Abstract: The quality of governance crucially affects corporate outcomes, and may be particularly important for state-owned enterprises (SOEs) not disciplined by market competition forces. We examine the impact of board composition on the performance of companies controlled by public entities in Italy. For this purpose, we exploit a reform-induced exogenous change in board composition, aimed at increasing female representation and at reducing the revolving-door phenomenon. The law’s provisions were binding for SOEs, but not for companies with a minority share of public ownership, allowing us to adopt a difference-in-differences estimation. The results show that female presence on the boards of directors of SOEs has increased, while that of former politicians has decreased. The new directors have mostly replaced older and less talented men, thereby rejuvenating the boards and improving their quality. To assess the effects of the board shake-up on firm performance, we analyse companies’ balance sheets and survey information on citizens’ satisfaction with the provision of local public services and on objective measures of their quality. While we detect no significant effects on firm productivity, we find that profitability increases and leverage decreases, thereby reducing corporate credit risk. Finally, there is evidence consistent with an improvement in the quality of SOEs’ output.
    Keywords: governance, state-owned enterprises, board composition, gender quotas.
    JEL: G34 L32 H42
  9. By: Dong, Xiaoge
    Abstract: In this paper, we focus on determinants of judicial efficiency in China, with efficiency estimates of district courts obtained from data envelopment analysis (DEA). Our dataset comprises 1584 local courts pooled from the year 2014 - 2017. Controlling for local economic development level as well as the financial status and staff quality of local courts, we find a significant and robust impact of the location of local courts. More specifically, the performance of a court will be better when it is located in/closer to a higher city tier, the city center, the city government, or the provincial government even if the economic development of such areas is no better than others. Such courts probably receive (in)-direct political support and favorable local policy. Our result thus also has implications for judicial independence in China. Although the Chinese Central Government has been trying to separate the local legal system from local politics, local courts are still being affected by geopolitical factors in reality.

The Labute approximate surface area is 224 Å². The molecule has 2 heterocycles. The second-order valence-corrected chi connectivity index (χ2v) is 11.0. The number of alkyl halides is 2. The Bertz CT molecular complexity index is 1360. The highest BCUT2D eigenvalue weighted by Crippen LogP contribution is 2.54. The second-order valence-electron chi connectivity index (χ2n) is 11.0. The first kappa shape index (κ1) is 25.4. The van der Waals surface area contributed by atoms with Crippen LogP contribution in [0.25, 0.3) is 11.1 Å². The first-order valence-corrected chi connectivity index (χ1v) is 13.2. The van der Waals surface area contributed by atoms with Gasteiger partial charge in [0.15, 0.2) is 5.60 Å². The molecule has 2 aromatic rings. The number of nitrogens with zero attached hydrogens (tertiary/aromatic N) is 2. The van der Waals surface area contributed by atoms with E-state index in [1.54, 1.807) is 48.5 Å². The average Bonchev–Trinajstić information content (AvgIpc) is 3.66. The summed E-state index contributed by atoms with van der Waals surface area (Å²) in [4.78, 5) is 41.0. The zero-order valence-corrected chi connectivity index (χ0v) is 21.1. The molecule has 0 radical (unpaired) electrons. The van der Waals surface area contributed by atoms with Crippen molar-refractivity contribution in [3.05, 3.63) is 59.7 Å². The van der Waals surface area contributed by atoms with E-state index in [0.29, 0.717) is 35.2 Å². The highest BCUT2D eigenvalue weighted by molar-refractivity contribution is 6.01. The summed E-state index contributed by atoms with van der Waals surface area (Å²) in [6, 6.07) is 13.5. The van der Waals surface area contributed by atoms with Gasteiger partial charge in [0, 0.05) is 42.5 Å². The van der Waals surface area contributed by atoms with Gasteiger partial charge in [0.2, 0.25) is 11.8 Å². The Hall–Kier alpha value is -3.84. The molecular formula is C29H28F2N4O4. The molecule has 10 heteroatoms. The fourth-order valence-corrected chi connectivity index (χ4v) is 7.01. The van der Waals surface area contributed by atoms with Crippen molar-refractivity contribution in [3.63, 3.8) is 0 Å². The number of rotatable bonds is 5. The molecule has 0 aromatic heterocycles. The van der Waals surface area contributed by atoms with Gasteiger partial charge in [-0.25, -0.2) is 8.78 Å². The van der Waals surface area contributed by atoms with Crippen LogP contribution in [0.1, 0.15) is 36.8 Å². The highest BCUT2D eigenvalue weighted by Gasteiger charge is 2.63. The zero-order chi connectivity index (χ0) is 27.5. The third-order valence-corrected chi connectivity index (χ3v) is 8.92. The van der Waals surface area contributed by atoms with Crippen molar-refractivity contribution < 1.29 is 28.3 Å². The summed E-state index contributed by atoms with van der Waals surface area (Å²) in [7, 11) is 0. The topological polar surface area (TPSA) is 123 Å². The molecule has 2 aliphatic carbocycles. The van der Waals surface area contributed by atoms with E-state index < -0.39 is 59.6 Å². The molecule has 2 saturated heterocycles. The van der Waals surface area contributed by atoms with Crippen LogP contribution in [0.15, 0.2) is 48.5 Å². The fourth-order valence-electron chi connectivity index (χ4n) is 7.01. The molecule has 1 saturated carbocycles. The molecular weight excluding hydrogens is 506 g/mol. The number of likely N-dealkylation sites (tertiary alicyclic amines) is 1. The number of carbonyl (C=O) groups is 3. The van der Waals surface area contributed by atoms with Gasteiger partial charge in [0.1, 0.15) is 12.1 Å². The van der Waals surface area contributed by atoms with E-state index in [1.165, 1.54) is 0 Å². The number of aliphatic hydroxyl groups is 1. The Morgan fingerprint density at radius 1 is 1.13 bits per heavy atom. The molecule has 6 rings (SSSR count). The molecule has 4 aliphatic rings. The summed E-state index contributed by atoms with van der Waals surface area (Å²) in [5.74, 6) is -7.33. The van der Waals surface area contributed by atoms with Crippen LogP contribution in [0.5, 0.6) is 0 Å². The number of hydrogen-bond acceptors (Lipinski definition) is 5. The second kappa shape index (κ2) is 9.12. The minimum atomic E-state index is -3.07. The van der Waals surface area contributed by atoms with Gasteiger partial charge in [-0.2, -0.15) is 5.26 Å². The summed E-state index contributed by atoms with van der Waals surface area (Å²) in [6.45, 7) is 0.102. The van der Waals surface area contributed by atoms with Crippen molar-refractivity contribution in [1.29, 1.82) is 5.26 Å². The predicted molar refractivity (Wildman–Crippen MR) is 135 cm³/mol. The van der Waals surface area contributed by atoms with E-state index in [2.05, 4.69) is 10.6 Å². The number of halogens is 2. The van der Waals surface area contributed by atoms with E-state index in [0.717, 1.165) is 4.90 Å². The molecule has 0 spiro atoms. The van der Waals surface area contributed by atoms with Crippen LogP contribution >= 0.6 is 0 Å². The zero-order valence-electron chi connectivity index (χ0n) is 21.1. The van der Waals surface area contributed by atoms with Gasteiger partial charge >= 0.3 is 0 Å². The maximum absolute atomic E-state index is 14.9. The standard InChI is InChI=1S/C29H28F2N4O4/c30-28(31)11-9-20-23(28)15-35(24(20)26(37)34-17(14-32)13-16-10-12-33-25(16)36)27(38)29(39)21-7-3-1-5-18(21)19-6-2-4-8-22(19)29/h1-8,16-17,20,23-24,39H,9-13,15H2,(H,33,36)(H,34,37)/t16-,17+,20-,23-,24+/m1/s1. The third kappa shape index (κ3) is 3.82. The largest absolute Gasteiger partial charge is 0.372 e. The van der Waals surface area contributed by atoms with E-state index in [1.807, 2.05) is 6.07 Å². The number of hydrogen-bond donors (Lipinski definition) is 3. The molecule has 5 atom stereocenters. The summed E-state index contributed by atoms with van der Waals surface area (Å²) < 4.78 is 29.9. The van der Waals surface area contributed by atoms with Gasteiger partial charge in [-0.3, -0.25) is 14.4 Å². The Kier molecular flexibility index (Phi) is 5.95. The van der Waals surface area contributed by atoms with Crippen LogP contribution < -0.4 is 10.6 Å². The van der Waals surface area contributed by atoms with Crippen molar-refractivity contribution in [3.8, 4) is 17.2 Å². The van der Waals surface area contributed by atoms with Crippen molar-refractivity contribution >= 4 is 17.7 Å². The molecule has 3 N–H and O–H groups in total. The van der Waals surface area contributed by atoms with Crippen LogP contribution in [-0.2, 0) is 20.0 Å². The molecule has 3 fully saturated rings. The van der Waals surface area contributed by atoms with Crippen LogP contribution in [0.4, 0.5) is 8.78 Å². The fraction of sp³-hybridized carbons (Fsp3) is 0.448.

Keywords: Chinese Court system,Court efficiency,data envelopment analysis,geopolitics
    JEL: K1 K40 K30 N45 P21 P37
    Date: 2021
  10. By: Peter Warr
    Abstract: In his famous 1994 essay ‘The Myth of Asia’s Miracle’, Paul Krugman argued that the growth of output per person in Asia was due almost entirely to increasing primary factor inputs per head of population – raising labour force participation and adding capital to labour. He called this ‘perspiration’, which he distinguished from ‘inspiration’ – productivity growth derived from technical change. According to Krugman’s sources, the latter contributed very little. The article rightly discounted the ‘miracle’ rhetoric that had been applied to Asia’s rapid economic growth over the preceding two decades, but it missed a key point. By focusing on the economic record of enclave, city-based economies like Singapore and Hong Kong, which lack traditional agriculture, Krugman overlooked the role of agriculture and the process of structural transformation. This is the mechanism through which workers relocate from low-productivity employment in agriculture to higher-productivity employment in industry and, more especially, services, raising overall labour productivity. The present paper demonstrates the importance of this matter, using data for Thailand and Indonesia. It shows that structural transformation contributed 47 per cent of long-term growth of labour productivity in Thailand and 28 per cent in Indonesia.
    Keywords: Asia’s miracle; structural transformation; productivity growth; agriculture; Thailand; Indonesia
    JEL: O13 O47 O53
    Date: 2021

General information on the NEP project can be found at For comments please write to the director of NEP, Marco Novarese at <>. Put “NEP” in the subject, otherwise your mail may be rejected.
NEP’s infrastructure is sponsored by the School of Economics and Finance of Massey University in New Zealand.